TV3 star Ursula Halligan is receiving a wave of online support this morning after she announced she is gay in a powerful Irish Times article.
In a piece that has got everyone talking, the broadcaster’s political editor wrote about her struggles growing up being a secret lesbian in a “homophobic” 1970s Ireland, and revealed she made the decision to come out at the age of 54 because of the upcoming Marriage Referendum.
Ursula opened up about finding a diary recently from late ’77, and shared a passage from her 17-year-old self, who had fallen in love with a girl in her class in school, but didn’t dare to tell anyone how she was feeling.
In the diary entry, a young Ursula wrote about how she “thought about death, of escaping from this world, of sleeping untouched by no-one forever.” She penned that she she was “depressed, so sad and so confused” at having to suppress her sexuality, but because of her strong Catholic upbringing, she believed it was wrong to be in love with a member of her own sex.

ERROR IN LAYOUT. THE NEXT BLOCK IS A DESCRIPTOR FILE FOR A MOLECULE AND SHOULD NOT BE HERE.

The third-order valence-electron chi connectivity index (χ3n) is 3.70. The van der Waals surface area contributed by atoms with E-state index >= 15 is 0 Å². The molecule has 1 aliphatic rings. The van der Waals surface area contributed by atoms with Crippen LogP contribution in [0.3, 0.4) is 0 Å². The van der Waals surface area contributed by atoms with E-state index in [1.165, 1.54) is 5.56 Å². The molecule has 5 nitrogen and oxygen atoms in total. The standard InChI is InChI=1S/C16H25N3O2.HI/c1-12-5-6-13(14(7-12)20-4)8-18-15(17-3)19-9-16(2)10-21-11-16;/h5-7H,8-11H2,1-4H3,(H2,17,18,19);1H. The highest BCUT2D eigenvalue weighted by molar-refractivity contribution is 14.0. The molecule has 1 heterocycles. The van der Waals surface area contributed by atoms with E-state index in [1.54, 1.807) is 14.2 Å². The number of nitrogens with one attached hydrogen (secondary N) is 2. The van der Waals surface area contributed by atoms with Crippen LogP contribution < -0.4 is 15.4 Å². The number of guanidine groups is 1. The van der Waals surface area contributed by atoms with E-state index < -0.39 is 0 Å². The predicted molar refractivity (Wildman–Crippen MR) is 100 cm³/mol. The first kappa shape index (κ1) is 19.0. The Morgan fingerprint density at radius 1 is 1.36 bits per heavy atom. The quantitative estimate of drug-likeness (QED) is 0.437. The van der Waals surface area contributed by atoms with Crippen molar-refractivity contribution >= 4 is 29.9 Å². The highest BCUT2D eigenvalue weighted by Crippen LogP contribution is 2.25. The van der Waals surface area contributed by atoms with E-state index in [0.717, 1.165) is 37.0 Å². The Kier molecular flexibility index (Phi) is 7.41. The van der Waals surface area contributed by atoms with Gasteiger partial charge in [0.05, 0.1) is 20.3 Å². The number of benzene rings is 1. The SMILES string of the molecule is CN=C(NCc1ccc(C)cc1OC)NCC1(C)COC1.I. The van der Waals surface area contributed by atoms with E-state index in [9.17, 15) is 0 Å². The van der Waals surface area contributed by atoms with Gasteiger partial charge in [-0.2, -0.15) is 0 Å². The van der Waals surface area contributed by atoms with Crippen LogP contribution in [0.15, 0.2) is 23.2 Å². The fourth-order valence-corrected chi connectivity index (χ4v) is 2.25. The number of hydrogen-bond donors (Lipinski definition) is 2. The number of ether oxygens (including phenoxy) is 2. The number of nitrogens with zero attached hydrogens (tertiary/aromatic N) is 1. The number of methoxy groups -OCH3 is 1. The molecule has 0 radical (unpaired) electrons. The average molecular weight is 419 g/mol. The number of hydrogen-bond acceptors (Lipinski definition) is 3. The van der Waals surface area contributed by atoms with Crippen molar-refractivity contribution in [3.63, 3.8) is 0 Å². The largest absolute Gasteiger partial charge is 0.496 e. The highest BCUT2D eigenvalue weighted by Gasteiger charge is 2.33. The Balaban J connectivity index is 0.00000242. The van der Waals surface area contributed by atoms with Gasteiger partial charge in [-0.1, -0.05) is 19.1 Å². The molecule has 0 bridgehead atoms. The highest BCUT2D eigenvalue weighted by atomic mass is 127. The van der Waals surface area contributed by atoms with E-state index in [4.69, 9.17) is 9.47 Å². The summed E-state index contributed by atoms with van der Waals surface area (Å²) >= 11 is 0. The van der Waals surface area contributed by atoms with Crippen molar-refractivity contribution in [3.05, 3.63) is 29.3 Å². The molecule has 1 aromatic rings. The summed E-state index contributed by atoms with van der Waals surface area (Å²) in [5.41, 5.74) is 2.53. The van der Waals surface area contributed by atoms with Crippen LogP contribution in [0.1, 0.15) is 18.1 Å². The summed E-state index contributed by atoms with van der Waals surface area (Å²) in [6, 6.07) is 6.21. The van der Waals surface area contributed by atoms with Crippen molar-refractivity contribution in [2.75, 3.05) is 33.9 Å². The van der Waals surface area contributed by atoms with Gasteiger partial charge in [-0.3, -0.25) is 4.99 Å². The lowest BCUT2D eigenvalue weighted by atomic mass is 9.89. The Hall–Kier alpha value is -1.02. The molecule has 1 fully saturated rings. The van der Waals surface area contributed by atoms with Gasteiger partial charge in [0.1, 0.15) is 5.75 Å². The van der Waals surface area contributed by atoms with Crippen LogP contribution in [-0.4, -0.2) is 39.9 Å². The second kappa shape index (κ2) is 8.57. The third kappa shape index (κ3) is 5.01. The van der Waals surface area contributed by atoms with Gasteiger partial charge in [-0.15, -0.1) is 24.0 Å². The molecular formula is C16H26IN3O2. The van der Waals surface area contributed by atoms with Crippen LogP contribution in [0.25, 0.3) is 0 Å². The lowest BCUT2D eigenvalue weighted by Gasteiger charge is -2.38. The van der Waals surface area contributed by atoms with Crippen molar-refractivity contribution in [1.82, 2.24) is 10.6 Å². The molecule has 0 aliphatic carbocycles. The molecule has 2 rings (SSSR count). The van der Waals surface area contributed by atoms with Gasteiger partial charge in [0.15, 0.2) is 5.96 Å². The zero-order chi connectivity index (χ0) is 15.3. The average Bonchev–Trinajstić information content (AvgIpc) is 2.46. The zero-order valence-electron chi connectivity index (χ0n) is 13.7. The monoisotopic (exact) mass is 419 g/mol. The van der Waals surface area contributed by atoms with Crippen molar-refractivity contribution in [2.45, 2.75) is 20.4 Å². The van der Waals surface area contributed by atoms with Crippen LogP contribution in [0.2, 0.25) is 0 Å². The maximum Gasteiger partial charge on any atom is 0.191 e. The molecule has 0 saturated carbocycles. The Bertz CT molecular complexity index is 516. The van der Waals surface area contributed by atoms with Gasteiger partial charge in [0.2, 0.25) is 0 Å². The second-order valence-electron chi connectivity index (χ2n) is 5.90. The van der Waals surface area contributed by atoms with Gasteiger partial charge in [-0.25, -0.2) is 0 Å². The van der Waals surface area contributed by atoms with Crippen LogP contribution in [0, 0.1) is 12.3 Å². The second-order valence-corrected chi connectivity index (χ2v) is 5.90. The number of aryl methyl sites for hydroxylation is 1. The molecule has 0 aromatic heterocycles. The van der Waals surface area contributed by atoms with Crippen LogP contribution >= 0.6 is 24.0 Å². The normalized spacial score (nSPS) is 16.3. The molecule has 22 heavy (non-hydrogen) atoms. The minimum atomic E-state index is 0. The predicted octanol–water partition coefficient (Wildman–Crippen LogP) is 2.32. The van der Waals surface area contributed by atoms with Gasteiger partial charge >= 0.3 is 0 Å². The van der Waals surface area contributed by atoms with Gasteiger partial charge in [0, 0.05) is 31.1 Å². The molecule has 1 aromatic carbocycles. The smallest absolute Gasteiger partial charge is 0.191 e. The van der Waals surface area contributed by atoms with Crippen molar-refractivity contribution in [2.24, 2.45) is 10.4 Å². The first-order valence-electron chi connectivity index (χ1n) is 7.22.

Because she had been told all her life that being gay was “wrong”, Ursula said she “played the dating game” and pretended to like boys in an attempt to be “normal”. But she said her coping strategy took a serious toll on her well-being:
“Emotionally, I have been in a prison since the age of 17; a prison where I lived a half-life, repressing an essential part of my humanity, the expression of my deepest self; my instinct to love,” she said.
Upon coming out, she said she wishes she’d “broken out of my prison cell a long time ago.”
“I feel a sense of loss and sadness for precious time spent wasted in fear and isolation,” she wrote.
Urging everyone to Vote Yes next Friday, May 22 for the Marriage Referendum, Ursula said: “If Ireland votes Yes, it will be about much more than marriage. It will end institutional homophobia. It will say to gay people that they belong, that it’s safe to surface and live fully human, loving lives.
“If it’s true that 10 per cent of any population are gay, then there could be 400,000 gay people out there; many of them still living in emotional prisons. Any of them could be your son, daughter, brother, sister, mother, father or best friend. Set them free. Allow them live full lives.”
Check out our gallery for the widespread support Ursula has received for sharing the powerful piece. Read the whole article here.